The Bisbee Tour Company offers multiple golf cart tour options to enjoy the town from an entirely different perspective. If you’re interested in the Bisbee’s eerie past, an evening walking tour with Old Bisbee Ghost Tour will show you the town and introduce you to some ghostly members of society.

Queen Mine, Bisbee © Rex Vogel, all rights reserved

Both the Bisbee Mining and Historical Museum and the Bisbee Restoration Museum chronicle the city’s copper-mining past as the “Queen of the Copper Camps.” During almost a century of mining, 8 billion pounds of copper, 102 million ounces of silver, and 2.8 million ounces of gold—along with millions of pounds of zinc, lead, and manganese—were pulled out of the ground here.

Queen Mine, Bisbee © Rex Vogel, all rights reserved

If you’re not claustrophobic, take the underground tour of the vast Queen Mine. Here you’ll learn how generations of miners bored tunnels, laid dynamite, blew open veins of ore, and trundled it back out.

Bisbee © Rex Vogel, all rights reserved

First International Airport of the Americas

Next take in the ambiance of Douglas—home to the first international airport—as you enjoy the Border Air Museum and Art Car Museum. The museum includes photos, newspaper articles, original airplane photos, the official letter of President of United States Roosevelt declaring the airport “The First International Airport of the Americas,” a Trojan airplane that was built in Douglas, American Airlines memorabilia, and more.

Related Article: Most Beautiful Towns in the Southwest

Bisbee © Rex Vogel, all rights reserved

The Gadsden Hotel opened for business in November 1907. The hotel soon became a meeting place for cattlemen, ranchers, miners, and businessmen. This grand hotel was named after the historically significant Gadsden Purchase; a purchase of 30,000 square miles from Mexico made in 1853 for 10 million dollars, negotiated by James Gadsden who was then the U.S. Ambassador to Mexico. The land purchase was to ensure territorial rights for a practical southern railroad route to the pacific coast.

We can now only imagine how Arizona was before it was a state and at a time when Wyatt Earp, Geronimo, and Pancho Villa rode roughshod over the West.

Butterfield RV Resort © Rex Vogel, all rights reserved

Places to stay along this route

With so much to explore, you may want to book a campground or RV park along the route. Here are some recommendations for places to rest your weary heads:

  • Quail Ridge RV Resort, Huachuca City
  • Tombstone Territories RV Resort, Huachuca City
  • Butterfield RV Resort and Observatory, Benson
  • Cochise Terrace RV Resort, Benson
  • Tombstone RV Park and Campground, Tombstone
Cochise Terrace RV Resort © Rex Vogel, all rights reserved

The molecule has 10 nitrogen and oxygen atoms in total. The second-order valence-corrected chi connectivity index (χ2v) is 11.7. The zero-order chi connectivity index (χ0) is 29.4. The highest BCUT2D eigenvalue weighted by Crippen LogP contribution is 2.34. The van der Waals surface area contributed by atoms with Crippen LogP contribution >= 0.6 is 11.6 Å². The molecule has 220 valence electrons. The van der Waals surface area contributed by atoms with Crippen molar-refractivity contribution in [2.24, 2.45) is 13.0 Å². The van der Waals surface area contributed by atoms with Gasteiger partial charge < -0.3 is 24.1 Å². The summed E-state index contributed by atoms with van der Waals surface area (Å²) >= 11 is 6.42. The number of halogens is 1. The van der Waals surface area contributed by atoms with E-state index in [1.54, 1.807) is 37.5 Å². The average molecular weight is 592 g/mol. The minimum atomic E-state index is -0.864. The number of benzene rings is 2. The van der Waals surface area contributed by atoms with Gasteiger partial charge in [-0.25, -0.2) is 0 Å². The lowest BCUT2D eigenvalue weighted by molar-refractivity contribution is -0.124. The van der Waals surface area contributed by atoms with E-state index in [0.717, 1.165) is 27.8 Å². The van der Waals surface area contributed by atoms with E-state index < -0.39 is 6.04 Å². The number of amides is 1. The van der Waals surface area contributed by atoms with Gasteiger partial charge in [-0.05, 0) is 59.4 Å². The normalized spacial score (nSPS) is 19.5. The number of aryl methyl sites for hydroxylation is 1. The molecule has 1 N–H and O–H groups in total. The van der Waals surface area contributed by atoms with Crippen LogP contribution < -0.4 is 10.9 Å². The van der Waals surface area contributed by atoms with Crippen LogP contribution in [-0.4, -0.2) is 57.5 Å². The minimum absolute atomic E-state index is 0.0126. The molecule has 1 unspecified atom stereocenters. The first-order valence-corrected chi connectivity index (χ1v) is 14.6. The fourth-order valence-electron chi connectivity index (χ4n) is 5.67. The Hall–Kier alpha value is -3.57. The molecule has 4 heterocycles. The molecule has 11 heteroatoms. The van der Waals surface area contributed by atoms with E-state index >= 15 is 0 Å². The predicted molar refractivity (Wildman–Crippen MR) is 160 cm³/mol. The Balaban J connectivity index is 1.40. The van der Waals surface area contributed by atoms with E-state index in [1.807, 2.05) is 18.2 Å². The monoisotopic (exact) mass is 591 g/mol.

Bottom line

One of Arizona’s advantages is a nearly year-round panorama staged with excellent weather. Visitors can see Arizona by car pretty much any time of the year, so the most difficult thing about planning a family road trip is determining the best path to match everyone’s interests. Regardless of which itinerary is chosen, a family road trip through this fascinating state will take in some of our country’s most interesting history and impressive natural wonders.

Worth Pondering…

To my mind these live oak-dotted hills fat with side oats grama, these pine-clad mesas spangled with flowers, these lazy trout streams burbling along under great sycamores and cottonwoods, come near to being the cream of creation.

—Aldo Leopold, 1937

Your Cochise Adventure

Roam Cochise

With the Grand Canyon, Oak Creek Canyon, the Painted Desert, the Four Corners area, and many other geographical wonders in the northern part of the state, southeastern Arizona, steeped in both natural history and human history, is often overlooked. But it is not to be missed!

Benson Visitor Center © Rex Vogel, all rights reserved

This was the home of Cochise. This was the land of Geronimo. This was the land of copper mines, silver mines, gold mines, Army forts, Indian Wars, cowboys, cattle rustlers, gamblers, the Earp brothers and the Clantons and Doc Holiday. Southeastern Arizona was the quintessential Wild West. This place oozes with tales and legends and beauty. And it is all still here for you to enjoy.

Benson Train Depot © Rex Vogel, all rights reserved

Your Cochise adventure begins in Benson. Amid picturesque river-valley views, agreeable weather, and the Home of Kartchner Caverns State Park, the City of Benson is ideally situated along Interstate-10 as the Gateway to Cochise County. Founded in 1880 prior to Arizona’s mining boom, Benson developed as a stopping point for the Butterfield Overland Stage mail delivery route. Soon thereafter, the Southern Pacific Railroad came into Benson and continued to serve the area until 1997 when the line was purchased by Union Pacific Railroad.

Benson Train Depot and murals © Rex Vogel, all rights reserved

The City of Benson’s culture is ingrained with the Old West and its traditional Railroad heritage. The Benson Visitor Center—Train Depot, located at 249 East Fourth Street in the heart of Benson’s historic downtown, is a beautiful replica railroad depot using many of the same architectural features as the original depot that was built over a century ago. Learn all about the city’s rich railroad heritage and the many area attractions.

Related Article: Now is the Time to Explore Southern Arizona’s Gorgeous State Parks

Benson Murals © Rex Vogel, all rights reserved